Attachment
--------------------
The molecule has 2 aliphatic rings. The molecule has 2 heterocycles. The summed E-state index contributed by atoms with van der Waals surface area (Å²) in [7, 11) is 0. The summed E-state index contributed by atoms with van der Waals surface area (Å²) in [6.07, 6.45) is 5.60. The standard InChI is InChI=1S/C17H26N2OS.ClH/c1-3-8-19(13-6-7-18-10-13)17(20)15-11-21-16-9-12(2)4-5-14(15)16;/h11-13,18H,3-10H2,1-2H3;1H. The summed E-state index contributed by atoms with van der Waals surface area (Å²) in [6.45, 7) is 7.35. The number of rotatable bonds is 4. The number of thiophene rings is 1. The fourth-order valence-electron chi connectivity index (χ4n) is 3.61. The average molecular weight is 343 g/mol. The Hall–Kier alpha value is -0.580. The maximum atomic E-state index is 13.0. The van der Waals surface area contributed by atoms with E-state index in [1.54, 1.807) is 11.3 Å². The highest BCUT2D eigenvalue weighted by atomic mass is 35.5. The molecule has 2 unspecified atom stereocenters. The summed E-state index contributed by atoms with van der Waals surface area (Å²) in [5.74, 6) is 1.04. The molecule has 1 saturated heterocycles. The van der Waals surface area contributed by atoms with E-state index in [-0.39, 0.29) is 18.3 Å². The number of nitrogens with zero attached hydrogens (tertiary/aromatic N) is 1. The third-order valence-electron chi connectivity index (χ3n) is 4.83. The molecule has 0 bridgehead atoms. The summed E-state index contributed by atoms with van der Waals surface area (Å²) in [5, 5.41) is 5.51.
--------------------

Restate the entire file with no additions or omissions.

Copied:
The molecule has 2 aliphatic rings. The molecule has 2 heterocycles. The summed E-state index contributed by atoms with van der Waals surface area (Å²) in [7, 11) is 0. The summed E-state index contributed by atoms with van der Waals surface area (Å²) in [6.07, 6.45) is 5.60. The standard InChI is InChI=1S/C17H26N2OS.ClH/c1-3-8-19(13-6-7-18-10-13)17(20)15-11-21-16-9-12(2)4-5-14(15)16;/h11-13,18H,3-10H2,1-2H3;1H. The summed E-state index contributed by atoms with van der Waals surface area (Å²) in [6.45, 7) is 7.35. The number of rotatable bonds is 4. The number of thiophene rings is 1. The fourth-order valence-electron chi connectivity index (χ4n) is 3.61. The average molecular weight is 343 g/mol. The Hall–Kier alpha value is -0.580. The maximum atomic E-state index is 13.0. The van der Waals surface area contributed by atoms with E-state index in [1.54, 1.807) is 11.3 Å². The highest BCUT2D eigenvalue weighted by atomic mass is 35.5. The molecule has 2 unspecified atom stereocenters. The summed E-state index contributed by atoms with van der Waals surface area (Å²) in [5.74, 6) is 1.04. The molecule has 1 saturated heterocycles. The van der Waals surface area contributed by atoms with E-state index in [-0.39, 0.29) is 18.3 Å². The number of nitrogens with zero attached hydrogens (tertiary/aromatic N) is 1. The third-order valence-electron chi connectivity index (χ3n) is 4.83. The molecule has 0 bridgehead atoms. The summed E-state index contributed by atoms with van der Waals surface area (Å²) in [5, 5.41) is 5.51.